A reader writes:

Your discussion of doubt and America can't sensibly omit C.S. Peirce, the founder of pragmatism, who described himself as a fallibilist, and indeed, as a defender of contrite fallibilism. (He extended this even to mathematics.) Money quote:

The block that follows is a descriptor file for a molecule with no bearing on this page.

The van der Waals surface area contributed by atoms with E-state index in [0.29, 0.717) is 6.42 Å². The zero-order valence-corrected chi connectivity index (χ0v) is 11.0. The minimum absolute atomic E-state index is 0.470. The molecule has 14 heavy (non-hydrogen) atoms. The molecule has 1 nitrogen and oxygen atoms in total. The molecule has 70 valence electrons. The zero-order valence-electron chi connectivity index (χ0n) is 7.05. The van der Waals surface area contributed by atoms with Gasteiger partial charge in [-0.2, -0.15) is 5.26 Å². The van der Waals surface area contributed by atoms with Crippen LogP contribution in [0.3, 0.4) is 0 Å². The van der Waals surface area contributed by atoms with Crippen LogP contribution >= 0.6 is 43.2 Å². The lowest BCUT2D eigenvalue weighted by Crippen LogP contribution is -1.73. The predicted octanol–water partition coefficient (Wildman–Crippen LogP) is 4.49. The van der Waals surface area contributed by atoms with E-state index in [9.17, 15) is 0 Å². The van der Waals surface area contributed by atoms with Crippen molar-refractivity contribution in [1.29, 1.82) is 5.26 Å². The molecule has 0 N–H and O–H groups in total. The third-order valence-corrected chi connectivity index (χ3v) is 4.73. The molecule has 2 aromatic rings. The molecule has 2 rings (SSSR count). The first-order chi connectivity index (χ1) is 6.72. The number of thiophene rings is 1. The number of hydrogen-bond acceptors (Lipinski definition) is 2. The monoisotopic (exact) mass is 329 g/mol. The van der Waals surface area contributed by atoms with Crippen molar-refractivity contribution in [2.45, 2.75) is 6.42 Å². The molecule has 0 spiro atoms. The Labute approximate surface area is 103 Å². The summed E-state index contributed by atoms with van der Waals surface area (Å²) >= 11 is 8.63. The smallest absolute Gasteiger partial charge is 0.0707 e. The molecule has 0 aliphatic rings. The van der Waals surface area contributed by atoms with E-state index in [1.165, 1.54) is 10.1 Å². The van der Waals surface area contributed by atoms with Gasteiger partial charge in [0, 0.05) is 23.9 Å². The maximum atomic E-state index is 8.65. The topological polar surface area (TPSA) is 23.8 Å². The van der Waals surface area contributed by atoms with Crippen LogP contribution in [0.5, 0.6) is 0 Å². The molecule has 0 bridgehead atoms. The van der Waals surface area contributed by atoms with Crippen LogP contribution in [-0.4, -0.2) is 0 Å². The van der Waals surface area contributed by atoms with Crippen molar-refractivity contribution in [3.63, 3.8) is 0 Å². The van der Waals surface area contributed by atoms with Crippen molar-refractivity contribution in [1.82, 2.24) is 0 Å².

"For years [---] I used for myself to collect my ideas under the designationfallibilism; and indeed the first step toward finding out is to acknowledge you do not satisfactorily know already; so that no blight can so surely arrest all intellectual growth as the blight of cocksureness; and ninety-nine out of every hundred good heads are reduced to impotence by that malady -- of whose inroads they are most strangely unaware. Indeed, out of a contrite fallibilism, combined with a high faith in the reality of knowledge, and an intense desire to find things out, all my philosophy has always seemed to me to grow. . . ." (A Fragment, CP 1.13-14, c. 1897)


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